When I met up with chef de cave Hervé Deschamps last month, I asked him for a brief summary of what Perrier-Jouët is all about. The thoughts he proffered were: “White flower, stylish and sea-salt.” I’d just been tasting the newly launched Belle Époque Brut Vintage 2008 with him and, while that wasn’t exactly my tasting note, all those things are evident in the fine, dazzling, fresh 2008 release. It’s perfumed, with a noticeable grip and mid-palate chalky intensity. And no one would say it lacked style. It plays between the elegance and freshness of Chardonnay from Cramant, Avize, Chouilly, Mesnil and Vertus, set against the power and structure of Mailly, Verzy and Verzenay Pinot Noir. “But don’t forget the 5% Dizy Pinot Meunier,” says Deschamps. “It acts as a link between the two, like the hyphen between Perrier and Jouët.”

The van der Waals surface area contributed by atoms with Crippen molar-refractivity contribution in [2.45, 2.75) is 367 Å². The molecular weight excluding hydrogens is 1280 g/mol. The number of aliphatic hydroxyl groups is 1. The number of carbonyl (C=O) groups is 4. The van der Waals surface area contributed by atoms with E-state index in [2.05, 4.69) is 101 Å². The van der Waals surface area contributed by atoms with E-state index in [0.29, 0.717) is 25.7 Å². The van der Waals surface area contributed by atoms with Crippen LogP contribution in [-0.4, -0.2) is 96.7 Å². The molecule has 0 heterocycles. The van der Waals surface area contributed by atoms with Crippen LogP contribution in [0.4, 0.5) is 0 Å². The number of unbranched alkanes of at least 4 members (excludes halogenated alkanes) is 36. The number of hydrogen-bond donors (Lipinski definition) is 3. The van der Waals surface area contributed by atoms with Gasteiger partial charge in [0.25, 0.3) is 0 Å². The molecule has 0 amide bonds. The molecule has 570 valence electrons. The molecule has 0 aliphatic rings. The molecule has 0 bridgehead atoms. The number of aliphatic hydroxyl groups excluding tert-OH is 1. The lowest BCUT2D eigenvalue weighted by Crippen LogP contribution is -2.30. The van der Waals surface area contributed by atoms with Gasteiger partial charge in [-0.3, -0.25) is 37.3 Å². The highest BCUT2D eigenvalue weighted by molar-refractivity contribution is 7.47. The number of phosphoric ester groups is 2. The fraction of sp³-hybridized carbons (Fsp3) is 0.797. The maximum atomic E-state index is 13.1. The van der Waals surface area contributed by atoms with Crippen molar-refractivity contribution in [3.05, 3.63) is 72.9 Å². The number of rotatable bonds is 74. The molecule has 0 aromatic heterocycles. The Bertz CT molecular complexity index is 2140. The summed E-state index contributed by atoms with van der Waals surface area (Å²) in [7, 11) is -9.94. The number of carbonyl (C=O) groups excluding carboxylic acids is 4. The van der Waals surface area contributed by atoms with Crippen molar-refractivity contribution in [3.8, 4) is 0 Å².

It’s the fifth release of white Belle Époque in a seven-year period. Since the beautifully balanced 2002, only 2003 and 2005 are missing. If you had to pick out a pair of them it would be ’02 and ’08, attractive and enjoyable though the ’04 and ’06 vintages were, even on the basis of this brief look at 2008.
If they had still been making a straight vintage Perrier-Jouët, both 2008 and 2009 versions of that would have been made, says Deschamps, and an interesting comparison possible, just as it was between the austere 1988 and the voluptuous 1989. But 2009 was too ripe to make Belle Époque, it lacked elegance, he says and it will be 2010 that follows instead.